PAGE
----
Indians commence search for skipper

Indians commence search for skipper

CLEVELAND -- In the week since the Indians announced that manager Eric Wedge had been relieved of his duties, general manager Mark Shapiro and assistant GM Chris Antonetti have been in touch with their contacts throughout the game to put together a preliminary list of managerial candidates.

"We've got the phone bills to prove it," Shapiro said Wednesday.

The Indians have entered this process with a firm idea of what sort of attributes they'd like their next skipper to possess, but an open mind about who that guy might be.

Money, Shapiro said, is not an issue. That might come as a surprise, given the Indians' recent and drastic cost-cutting measures, and the fact that they are still on the hook to pay Wedge around $1.3 million next year.

"I can't foresee a scenario where we won't have the resources to get the right guy," Shapiro said.

Major League managerial experience -- or lack thereof -- also doesn't appear to be an issue, provided the candidate fits the Indians' framework for a firm fit.

"Obviously, [the candidate must be] a good communicator, internally and externally," Shapiro said. "Somebody who can effectively demonstrate good awareness and the ability to communicate across a broad spectrum of players, cultures and personalities. And then being an effective communicator to our market, as well."

The Indians also want to find a candidate who has a good idea of the type of coaching staff he'll need to be successful. One knock on Wedge was that he had a staff dominated by ex-catchers. Shapiro said he'd like to find "somebody who has the ability to build a diverse staff -- and by that I mean a different set of backgrounds, complementary backgrounds with different skill sets and talents."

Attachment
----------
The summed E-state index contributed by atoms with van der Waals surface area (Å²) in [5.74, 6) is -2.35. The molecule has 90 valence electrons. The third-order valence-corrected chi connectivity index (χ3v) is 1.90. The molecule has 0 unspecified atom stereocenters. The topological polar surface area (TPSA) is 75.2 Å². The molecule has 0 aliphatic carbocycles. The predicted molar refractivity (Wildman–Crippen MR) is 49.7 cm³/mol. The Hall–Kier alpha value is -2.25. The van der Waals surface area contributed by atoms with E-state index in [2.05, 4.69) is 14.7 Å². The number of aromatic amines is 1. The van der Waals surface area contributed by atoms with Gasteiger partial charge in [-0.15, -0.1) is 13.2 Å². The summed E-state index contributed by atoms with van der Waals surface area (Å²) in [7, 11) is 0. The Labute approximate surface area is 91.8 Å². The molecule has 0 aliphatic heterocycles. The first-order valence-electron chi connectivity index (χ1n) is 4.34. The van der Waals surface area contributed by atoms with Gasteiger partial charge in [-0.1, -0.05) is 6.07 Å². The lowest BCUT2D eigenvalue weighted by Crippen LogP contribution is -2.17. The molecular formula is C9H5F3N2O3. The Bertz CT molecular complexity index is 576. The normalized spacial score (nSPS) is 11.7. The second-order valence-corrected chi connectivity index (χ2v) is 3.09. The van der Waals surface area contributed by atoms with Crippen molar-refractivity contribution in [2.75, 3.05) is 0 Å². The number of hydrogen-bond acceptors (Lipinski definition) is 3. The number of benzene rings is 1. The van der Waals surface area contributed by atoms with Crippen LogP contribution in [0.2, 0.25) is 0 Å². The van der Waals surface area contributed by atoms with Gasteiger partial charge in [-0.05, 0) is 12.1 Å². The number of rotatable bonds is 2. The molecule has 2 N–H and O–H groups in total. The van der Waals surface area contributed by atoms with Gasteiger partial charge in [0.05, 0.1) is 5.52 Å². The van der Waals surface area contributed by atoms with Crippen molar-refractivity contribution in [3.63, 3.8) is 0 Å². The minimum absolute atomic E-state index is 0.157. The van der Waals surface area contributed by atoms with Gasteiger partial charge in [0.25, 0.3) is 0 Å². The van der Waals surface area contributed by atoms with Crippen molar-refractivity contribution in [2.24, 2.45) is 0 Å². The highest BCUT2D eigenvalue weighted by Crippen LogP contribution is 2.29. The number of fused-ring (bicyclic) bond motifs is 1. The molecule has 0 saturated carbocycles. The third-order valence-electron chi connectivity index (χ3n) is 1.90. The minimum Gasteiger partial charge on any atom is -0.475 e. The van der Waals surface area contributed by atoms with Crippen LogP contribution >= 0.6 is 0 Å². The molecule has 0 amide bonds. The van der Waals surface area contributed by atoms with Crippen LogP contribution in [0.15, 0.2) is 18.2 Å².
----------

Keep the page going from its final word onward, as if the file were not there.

In surveying the Major League landscape for a candidate who fits those traits, Shapiro and Antonetti have compiled an initial list of about 30 possibilities. That list will be whittled down next week, when the Indians' front office conducts player evaluation meetings in Goodyear, Ariz., and Shapiro and Antonetti initiate phone interviews with eight to 10 candidates.

Shapiro's plan, as laid out to reporters, is to use the phone interviews to narrow that list of eight to 10 candidates down to a list of three to five guys who will be invited to Progressive Field for a more formal, in-person interview. And the interview will extend to the local media, as Shapiro plans to make each of those final candidates available to the press.

"It's an opportunity for us to observe," Shapiro said, "which is a positive and a plus."

Shapiro's goal is to select the Indians' next manager by the end of the month, with an official announcement following the conclusion of the World Series. Teams are discouraged from making major news announcements during the Fall Classic.

While the interview process will eventually be made public, it is, for now, shrouded in secrecy. Shapiro said he will neither confirm nor deny any names who have been bandied about as possibilities for the position.